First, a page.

This article provides an outline of how to configure a virtual private network (VPN) between an on-premises Zerto platform and an OVHcloud Hosted Private Cloud (HPC). We will use the OPNsense open-source VPN solution as an example and explain the simplest way to set up a VPN tunnel to the Zerto network.
- One public IP available on the target HPC for the VPN endpoint
- A Zerto platform installed on the on-premises platform
- Virtual Replication Appliances (VRAs) on both sides that are able to connect to the counterpart on TCP ports 4007 and 4008
- Zerto administration consoles or Zerto Virtual Managers (ZVMs) that are able to connect to the counterpart on TCP port 9081
- Solution Overview
- Activating Zerto Features in the OVHcloud Manager
- Activating the IPsec Service
- Setting Up the IPsec Tunnel
- Setting Up the Firewall
- Zerto Virtual Manager Pairing
- VPN endpoint public IP address (1)
- VPN internal IP address (2)
- ZVM internal IP address (3)
- ZVM internal network (4)
- VPN endpoint public IP address (5)
- ZVM internal network (6)
- ZVM internal IP address (7)
Note: You need to decide in which network you will deploy the OVHcloud ZVM. This avoids any overlap with local networks, which would prevent routing. You can either accept the suggested network or provide your own as long as it is within a valid /23 range.
Step 1: Activating Zerto Features in the OVHcloud Manager
Zerto features can be activated quickly and easily in the OVHcloud Manager. To do so, log into the Manager and select the PCC datacenter on which you wish to configure Zerto from the left-hand sidebar. Then click the Disaster Recovery Plan (DRP) tab.
On this tab, select Between your infrastructure and an OVHcloud Private Cloud. Then click Activate Zerto DRP.
Next, select a free public IP from the dropdown menu.
Now, choose the desired network range for the ZVM deployment.
Finally, confirm the VRA network range and then click Install.
Step 2: Activating the IPsec Service
From the OPNsense interface, click the VPN menu on the left and select IPsec and then Tunnel Settings from the ensuing menus.
Check the Enable IPsec box and click Save.
Step 3: Setting Up the IPsec Tunnel
To configure the IPsec tunnel, we will define two sets of parameters: Phase 1 and Phase 2.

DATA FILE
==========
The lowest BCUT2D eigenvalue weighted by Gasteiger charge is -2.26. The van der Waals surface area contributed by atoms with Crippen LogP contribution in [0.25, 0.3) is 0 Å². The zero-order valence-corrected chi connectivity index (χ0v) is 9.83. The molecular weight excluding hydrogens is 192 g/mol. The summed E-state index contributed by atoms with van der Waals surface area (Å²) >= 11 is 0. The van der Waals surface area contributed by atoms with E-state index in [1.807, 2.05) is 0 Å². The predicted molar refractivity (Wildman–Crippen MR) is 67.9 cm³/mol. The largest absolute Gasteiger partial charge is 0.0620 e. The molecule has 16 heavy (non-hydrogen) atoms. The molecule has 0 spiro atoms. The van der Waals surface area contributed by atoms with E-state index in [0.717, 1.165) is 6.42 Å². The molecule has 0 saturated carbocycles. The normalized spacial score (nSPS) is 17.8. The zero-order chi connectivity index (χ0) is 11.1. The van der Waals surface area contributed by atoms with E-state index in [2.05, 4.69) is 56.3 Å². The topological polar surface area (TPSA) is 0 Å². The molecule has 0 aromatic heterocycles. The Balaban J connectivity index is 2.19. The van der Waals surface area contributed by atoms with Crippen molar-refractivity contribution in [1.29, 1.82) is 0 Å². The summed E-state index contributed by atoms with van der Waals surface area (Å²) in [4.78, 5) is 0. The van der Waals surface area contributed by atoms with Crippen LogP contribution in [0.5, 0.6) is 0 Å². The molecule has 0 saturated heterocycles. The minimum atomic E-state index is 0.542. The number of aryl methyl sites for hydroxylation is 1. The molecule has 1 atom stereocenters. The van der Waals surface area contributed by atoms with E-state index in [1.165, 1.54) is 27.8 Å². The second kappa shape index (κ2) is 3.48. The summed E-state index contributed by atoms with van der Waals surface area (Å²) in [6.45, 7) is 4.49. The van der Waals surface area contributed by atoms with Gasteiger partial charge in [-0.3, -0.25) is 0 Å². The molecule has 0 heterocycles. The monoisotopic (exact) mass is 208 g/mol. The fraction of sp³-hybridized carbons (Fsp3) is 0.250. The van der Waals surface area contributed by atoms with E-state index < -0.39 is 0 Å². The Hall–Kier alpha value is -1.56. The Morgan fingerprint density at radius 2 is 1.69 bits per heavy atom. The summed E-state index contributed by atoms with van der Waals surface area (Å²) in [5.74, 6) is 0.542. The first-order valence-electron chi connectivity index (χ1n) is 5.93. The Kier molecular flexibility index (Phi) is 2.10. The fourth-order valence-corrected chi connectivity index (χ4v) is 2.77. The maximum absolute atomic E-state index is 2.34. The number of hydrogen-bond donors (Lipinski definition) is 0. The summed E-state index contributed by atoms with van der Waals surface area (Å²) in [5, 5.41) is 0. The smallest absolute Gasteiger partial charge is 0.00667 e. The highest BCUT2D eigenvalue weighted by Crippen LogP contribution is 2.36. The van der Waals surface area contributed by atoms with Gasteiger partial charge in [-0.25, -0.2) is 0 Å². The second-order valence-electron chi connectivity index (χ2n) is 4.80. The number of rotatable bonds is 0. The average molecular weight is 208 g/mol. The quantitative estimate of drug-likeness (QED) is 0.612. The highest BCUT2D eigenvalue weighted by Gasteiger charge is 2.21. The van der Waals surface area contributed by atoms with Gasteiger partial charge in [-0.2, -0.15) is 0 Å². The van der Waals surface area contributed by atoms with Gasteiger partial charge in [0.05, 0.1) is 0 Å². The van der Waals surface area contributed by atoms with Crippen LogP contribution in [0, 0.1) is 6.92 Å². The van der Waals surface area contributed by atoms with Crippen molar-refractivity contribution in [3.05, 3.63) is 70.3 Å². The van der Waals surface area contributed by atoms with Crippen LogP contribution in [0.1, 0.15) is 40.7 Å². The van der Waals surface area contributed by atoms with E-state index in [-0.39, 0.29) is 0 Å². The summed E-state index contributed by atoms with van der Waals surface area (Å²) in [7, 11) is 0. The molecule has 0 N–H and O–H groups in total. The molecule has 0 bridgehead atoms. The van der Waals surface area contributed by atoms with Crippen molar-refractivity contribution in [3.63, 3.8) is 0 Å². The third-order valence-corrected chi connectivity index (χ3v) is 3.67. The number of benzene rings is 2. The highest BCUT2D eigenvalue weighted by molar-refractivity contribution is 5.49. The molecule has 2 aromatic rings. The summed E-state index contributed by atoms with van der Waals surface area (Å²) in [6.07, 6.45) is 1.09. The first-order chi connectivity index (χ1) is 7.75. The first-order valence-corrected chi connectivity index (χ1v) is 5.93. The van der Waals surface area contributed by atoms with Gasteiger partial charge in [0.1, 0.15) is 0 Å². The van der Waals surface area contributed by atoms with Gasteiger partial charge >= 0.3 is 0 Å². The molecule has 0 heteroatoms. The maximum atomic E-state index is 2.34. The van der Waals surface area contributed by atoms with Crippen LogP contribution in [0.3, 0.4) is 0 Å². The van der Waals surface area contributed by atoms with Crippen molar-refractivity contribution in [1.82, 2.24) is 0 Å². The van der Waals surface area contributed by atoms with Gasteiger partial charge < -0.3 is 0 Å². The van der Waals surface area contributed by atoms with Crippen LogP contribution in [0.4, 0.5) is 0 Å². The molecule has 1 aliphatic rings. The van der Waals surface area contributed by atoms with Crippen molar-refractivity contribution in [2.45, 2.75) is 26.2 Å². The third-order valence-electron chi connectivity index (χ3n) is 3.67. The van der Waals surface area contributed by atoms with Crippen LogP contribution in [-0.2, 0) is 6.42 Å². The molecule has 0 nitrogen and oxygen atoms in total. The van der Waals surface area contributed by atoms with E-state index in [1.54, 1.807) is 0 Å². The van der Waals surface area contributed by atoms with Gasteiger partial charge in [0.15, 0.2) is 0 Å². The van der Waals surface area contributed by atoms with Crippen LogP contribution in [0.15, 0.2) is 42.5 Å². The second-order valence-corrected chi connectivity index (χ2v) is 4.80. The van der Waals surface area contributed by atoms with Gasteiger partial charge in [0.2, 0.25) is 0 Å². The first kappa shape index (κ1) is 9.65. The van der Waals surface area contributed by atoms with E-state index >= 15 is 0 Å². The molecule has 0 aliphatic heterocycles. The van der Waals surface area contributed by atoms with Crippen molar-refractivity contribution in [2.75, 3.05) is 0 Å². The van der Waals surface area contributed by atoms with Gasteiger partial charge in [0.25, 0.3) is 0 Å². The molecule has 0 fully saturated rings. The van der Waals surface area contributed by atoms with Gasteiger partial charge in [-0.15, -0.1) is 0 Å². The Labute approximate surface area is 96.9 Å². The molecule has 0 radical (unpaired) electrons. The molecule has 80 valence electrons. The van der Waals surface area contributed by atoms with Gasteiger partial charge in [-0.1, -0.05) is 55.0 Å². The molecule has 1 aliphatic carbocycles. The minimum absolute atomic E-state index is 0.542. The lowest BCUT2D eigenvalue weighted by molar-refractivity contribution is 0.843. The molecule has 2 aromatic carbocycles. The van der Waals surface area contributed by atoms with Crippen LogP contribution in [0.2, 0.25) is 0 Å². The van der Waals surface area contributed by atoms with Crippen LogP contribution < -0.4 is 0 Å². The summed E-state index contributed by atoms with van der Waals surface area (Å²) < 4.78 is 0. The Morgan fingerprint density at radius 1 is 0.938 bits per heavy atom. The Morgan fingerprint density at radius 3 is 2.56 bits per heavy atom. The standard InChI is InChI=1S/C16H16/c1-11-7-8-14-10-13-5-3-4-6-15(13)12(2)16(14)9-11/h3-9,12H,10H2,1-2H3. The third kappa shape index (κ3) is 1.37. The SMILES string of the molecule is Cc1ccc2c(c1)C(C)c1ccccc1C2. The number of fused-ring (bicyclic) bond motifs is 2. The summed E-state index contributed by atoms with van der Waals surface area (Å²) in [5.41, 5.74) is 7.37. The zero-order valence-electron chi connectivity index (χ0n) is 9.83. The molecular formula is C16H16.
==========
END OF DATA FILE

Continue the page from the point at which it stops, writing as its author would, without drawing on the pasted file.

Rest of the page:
Setting Up Phase 1
In the VPN menu, go to Tunnel settings, and click the + to add Phase 1.
Check that the default values are correct. If so, add the OVHcloud IPsec endpoint IP address in the "Remote gateway" field.
On the "Authentication" screen, ensure that the default values are valid and add the shared secret for authentication to the "Pre-Shared Key" field.
On the "Phase 1 proposal (Algorithms)" page, set the values as follows:
Click Save and Apply changes once you have confirmed that everything is correct. If you have done everything correctly, Phase 1 will now be present in the interface.
Now that we have configured Phase 1, we will move on to configuring Phase 2.
Setting Up Phase 2
To begin, click the + Show 0 Phase-2 entries button.
You will need to add a new Phase 2 since there is not one by default.
Click the + button to create Phase 2.
Make sure the "Mode" is set to Tunnel IPv4.
Next, on the "Local Network" page, set the "Type" as LAN subnet.
On the "Remote Network" page, we will use the ZVM IP and the associated network range in CIDR notation. On the OVHcloud side, the ZVM subnet will always be /23.
Finally, on the "Phase 2 proposal (SA/Key Exchange)" page, select the values chosen in the following screenshot:
You can leave the advanced options set to their default values. When you have confirmed that everything is correct, click the Save and Apply changes buttons.
Checking VPN Status